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On Being a Pagan Omnivore

Author: Lupa [a WitchVox Sponsor]
Posted: December 30th. 2007
Times Viewed: 9,208

No doubt if you've been in the pagan community for any significant amount of time, you've seen or heard (and perhaps participated in) a debate about whether "proper" pagans should eat meat or not. Being an omnivore is rather un-P.C., and there are pagans who use their meat-free diet as a way of attempting to prove they're better pagans, more in touch with the Earth because they don't eat other animals (though not all vegetarian/vegan pagans hold this attitude).

I'm not going to attack pagans who choose to be vegetarian or vegan. I'm not even going to disagree with your personal choices. I simply ask that you respect mine. Emailing me to guilt trip me, or to try to convince me to go vegetarian/vegan will be a waste of words. (Though I won't be surprised if this essay sparks a couple of pro-veg essays on Witchvox in the future!)

What I present here is a discussion of my choices as a pagan who eats meat, and how that ties into my spirituality. Much is made of pagans who choose to become more spiritual through a vegetarian or vegan diet.

However, there will most likely always pagans who eat meat, whether because we choose to, or because our diets require it (some people's personal chemistry simply can't handle anything but an omnivorous diet).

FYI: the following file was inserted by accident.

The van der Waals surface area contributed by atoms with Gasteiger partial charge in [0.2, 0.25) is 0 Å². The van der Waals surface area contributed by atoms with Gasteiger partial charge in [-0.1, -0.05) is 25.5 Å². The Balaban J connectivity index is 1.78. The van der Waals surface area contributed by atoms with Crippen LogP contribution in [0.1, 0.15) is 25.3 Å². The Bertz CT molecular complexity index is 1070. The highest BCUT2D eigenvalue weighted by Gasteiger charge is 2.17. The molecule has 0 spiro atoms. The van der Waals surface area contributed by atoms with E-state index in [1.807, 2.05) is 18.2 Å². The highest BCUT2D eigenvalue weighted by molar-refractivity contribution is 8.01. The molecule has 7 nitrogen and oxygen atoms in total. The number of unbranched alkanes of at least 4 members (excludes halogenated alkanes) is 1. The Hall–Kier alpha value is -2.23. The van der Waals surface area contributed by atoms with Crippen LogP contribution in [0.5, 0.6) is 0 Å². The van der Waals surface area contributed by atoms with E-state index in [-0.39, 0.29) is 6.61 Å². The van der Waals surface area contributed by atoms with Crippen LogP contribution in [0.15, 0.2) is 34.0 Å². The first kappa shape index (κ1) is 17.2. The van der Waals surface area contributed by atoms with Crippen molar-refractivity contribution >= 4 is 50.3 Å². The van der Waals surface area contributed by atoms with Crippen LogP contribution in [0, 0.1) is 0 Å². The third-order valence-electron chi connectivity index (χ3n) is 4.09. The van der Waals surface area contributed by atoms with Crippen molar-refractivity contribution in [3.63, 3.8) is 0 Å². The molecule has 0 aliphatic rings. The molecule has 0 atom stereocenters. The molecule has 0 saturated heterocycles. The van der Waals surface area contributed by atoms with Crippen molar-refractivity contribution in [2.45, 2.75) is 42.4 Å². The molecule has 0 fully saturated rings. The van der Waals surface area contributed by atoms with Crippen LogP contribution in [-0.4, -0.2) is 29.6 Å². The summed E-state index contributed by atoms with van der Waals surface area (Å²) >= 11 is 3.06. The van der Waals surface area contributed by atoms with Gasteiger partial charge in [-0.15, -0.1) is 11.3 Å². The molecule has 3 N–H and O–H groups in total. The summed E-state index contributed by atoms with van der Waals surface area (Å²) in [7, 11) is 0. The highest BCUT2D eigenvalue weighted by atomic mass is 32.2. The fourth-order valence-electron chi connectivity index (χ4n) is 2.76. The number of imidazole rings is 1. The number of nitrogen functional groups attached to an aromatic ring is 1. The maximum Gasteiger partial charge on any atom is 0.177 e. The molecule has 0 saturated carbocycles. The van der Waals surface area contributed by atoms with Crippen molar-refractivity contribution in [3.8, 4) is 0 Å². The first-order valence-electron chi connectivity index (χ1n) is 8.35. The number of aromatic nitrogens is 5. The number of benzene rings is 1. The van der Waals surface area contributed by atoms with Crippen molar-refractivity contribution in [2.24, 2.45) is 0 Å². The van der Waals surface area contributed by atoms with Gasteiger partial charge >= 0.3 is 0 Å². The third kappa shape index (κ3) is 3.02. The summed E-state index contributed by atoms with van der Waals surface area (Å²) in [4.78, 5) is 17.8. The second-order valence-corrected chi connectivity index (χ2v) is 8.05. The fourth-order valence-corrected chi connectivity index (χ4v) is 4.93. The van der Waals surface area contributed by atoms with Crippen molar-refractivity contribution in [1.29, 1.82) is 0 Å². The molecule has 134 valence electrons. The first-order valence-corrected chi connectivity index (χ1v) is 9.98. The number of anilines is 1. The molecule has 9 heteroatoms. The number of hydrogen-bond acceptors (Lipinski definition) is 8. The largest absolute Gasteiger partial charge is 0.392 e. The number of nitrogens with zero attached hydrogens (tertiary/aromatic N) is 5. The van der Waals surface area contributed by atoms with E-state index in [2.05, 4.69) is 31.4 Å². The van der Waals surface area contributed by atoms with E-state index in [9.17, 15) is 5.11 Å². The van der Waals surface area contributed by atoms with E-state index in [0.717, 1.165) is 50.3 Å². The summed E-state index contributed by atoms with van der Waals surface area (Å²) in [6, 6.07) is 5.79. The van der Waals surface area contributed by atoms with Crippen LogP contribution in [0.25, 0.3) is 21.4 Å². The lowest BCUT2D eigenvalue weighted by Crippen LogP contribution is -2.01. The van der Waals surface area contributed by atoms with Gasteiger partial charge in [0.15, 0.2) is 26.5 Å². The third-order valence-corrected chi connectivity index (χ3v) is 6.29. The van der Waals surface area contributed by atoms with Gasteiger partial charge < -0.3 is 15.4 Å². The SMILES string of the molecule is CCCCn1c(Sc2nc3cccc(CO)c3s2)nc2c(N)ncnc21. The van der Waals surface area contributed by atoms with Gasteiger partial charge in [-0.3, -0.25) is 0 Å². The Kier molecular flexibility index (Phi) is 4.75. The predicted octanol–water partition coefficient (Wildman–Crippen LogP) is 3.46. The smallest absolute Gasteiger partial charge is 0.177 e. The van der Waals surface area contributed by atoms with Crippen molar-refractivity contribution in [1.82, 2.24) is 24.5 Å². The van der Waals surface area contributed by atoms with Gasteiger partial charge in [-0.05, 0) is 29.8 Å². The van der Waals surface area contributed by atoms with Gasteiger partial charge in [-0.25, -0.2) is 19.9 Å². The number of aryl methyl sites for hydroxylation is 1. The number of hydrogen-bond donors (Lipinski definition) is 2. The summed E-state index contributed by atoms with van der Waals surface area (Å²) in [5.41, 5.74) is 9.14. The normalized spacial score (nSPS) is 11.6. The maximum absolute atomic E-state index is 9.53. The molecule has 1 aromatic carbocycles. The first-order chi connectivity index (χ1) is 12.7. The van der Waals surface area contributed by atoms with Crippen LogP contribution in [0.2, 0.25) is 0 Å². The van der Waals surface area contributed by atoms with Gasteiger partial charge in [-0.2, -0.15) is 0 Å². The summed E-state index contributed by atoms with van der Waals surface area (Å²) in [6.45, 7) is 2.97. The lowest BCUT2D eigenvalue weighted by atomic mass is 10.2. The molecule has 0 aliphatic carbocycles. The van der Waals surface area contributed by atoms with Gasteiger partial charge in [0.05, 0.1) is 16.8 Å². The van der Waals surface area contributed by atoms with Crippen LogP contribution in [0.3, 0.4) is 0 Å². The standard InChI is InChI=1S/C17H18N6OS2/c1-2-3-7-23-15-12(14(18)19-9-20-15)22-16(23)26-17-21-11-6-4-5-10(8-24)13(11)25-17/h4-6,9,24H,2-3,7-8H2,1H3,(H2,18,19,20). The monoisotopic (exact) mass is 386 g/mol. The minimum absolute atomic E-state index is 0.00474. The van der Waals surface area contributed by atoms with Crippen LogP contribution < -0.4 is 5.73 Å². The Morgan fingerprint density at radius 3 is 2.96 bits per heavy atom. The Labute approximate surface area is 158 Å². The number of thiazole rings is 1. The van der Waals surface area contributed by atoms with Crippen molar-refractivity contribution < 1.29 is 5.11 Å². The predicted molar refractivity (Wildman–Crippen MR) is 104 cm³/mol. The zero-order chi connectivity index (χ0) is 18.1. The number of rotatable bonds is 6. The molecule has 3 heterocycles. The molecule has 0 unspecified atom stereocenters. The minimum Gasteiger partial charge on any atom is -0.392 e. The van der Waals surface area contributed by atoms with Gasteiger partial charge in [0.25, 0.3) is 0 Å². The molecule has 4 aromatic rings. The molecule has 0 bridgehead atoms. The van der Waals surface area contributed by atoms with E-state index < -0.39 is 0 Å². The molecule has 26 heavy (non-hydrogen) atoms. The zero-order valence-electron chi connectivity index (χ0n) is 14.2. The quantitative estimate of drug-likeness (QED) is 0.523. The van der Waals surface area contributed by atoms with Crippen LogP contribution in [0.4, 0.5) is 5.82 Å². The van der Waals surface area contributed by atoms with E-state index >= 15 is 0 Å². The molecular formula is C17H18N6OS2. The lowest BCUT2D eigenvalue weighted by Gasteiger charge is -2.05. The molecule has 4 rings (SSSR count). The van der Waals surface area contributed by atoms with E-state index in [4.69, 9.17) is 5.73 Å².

While I certainly can't speak for all pagans, I can address what has worked for me.


The majority of pagans are animistic to one extent or another. We believe in spirits, including the spirits in animals, plants, and for some even rocks, waterways, and other "non-living" natural phenomena. Techno pagans may also work with spirits within automobiles, computers and other manmade technology. To a lot of pagans, the world is alive with spirits of many sorts, spirits that deserve respect and acknowledgement.

Speaking for myself, I respect all the spirits equally, though I tend to work with animal spirits most often while walking my path. I do not discriminate between types of spirit; a plant spirit deserves as much respect as an animal spirit, and the grass is just as important as the ancient oak tree.

Humans have a tendency, even pagan humans, to place beings in our world (both physical, and their spiritual counterparts) into a hierarchy, with humans at the top, and those beings that most resemble humans higher than those that are more alien to us.